The EA's 2009 Lune Catchment Flood Management Plan said of Burrow Beck "We currently  carry out relatively little flood risk  management activity and there are no flood defences...Our vision for the unit is to protect  and restore as much of the natural  floodplain as possible in order  to provide flood storage, prevent  inappropriate development and  reduce flooding, whilst providing  environmental benefits. The floodplain is our most  important asset in managing  flood risk. We want to safeguard  the natural floodplain from  inappropriate development.  Effective development control and application of sustainable  drainage approaches within the catchment are important." Since then they have approved several large new residential developments on green sites in the area. 

For Galgate the message was even bleaker: "Average depth of  flooding in this sub-area is around 1m and this is expected to increase  by 0.5m by 2100. This represents  a significant potential hazard to life  during both now and in future flood  events. Road bridges and a culvert  can increase flood risk and require  regular maintenance...The existing flood risk  management measures at  Galgate require improvement.  However, the economic  justification for improvements  will need to be established  and may not be sufficient to  attract funding. Also, significant  reduction in flood risk to Galgate  may not be possible without  damaging its visual amenity.   Managing residual flood  risk through flood warning, awareness and emergency  planning will be important."

Cuts to flood management and response services

However it was noted on several occasions that due to government spending cuts every agency attending had substantially fewer resources now than they did 5-10 years ago, and consequently were struggling to meet the new challenges brought by changing weather patterns and their impacts on old drainage systems that were never designed to cope with them. Mr Dobson of Lancaster City Council told Hala residents that this problem of obsolescence was built into the system as they were only permitted to assess new developments on the basis of existing weather data - they could not object on the grounds that a drainage system might be just about adequate now, but would likely fail 5 or 10 years hence.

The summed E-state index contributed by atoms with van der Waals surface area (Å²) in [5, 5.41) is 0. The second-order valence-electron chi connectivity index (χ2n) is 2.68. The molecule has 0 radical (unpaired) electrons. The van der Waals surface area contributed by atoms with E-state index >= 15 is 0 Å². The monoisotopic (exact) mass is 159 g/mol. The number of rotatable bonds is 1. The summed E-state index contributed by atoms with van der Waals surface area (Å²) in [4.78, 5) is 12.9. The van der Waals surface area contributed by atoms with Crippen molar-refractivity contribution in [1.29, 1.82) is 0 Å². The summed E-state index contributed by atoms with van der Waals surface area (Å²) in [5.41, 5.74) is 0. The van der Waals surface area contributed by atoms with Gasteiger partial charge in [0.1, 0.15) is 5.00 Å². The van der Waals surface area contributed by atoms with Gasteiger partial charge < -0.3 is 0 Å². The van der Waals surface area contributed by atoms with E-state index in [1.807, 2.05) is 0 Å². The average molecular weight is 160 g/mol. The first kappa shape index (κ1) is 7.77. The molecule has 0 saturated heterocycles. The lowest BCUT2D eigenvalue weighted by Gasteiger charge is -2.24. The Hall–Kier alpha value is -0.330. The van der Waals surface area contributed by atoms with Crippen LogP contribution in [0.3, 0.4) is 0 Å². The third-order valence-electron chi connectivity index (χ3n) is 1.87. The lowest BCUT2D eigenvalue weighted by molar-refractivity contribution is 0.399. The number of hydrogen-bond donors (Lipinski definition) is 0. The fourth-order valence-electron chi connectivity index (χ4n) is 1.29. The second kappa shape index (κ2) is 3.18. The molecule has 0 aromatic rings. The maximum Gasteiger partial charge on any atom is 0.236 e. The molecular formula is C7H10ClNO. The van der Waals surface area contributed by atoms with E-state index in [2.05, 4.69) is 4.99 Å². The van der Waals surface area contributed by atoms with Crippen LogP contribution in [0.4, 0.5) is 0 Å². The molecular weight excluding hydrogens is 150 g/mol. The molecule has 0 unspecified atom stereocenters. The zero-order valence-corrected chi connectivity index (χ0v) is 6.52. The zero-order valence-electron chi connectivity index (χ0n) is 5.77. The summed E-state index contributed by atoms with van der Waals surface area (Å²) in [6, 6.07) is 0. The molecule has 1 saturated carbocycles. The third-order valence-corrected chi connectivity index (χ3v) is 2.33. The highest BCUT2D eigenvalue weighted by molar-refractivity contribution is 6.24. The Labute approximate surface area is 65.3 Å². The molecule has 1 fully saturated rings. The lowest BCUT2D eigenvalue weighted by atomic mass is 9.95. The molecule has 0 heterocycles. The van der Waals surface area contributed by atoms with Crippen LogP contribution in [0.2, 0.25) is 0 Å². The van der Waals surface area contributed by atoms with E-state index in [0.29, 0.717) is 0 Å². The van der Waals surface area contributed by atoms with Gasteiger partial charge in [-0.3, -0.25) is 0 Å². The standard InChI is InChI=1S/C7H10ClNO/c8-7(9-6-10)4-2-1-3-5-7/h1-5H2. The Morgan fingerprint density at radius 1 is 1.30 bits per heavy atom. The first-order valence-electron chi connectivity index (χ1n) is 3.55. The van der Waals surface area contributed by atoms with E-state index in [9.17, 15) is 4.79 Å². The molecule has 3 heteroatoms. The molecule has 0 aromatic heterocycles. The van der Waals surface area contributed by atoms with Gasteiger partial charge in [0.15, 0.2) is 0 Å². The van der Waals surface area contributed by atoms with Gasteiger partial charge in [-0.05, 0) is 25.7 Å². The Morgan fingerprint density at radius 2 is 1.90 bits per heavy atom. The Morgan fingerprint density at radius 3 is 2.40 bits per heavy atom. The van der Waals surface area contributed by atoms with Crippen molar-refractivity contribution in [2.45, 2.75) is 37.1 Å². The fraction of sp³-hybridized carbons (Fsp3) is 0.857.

Local Plan's Bailrigg Garden Village scheme is not the answer

Last week the City Council issued a statement claiming that their proposed Bailrigg Garden Village (BGV) scheme for 3500-5000 new homes might be able to incorporate a flood management plan that would improve the situation in Galgate. However, as Galgate residents carefully explained to Mr Dobson, the BGV proposal lies mainly in the Burrow Beck catchment area north of the University campus. It was not feasible that there could be a single common solution within this scheme for both the Burrow Beck catchment and the Whitley Beck / River Conder catchment areas, as they are separate systems divided by a clay hill. It also seems dubious whether, given the currrent vulnerabilities of all the regulatory bodies involved, any such improvements could be guaranteed. It seems more likely that any impacts will be negative. The scheme is part of the Local Plan. 

Council to vote on adopting Local Plan on 20th December

On 20th December Lancaster City Council is going to debate a motion to adopt the Local Plan (of which Bailrigg garden village is a key element) and councillors are being pressed to support this motion.  As part of this debate, the local petition against the garden village will also be debated and members of the Galgate campaign group CLOUD will be addressing councillors with a summary of their objections. The Local Plan also includes a new Health Innovations Campus at the University and a new stretch of M6 link road passing through what are currently green fields east and uphill from Galgate. It also designates large greenfield areas on Caton Road south of the M6 J34 as potential residential development sites, and more land travelling west from J34 along the south side of the Bay Gateway.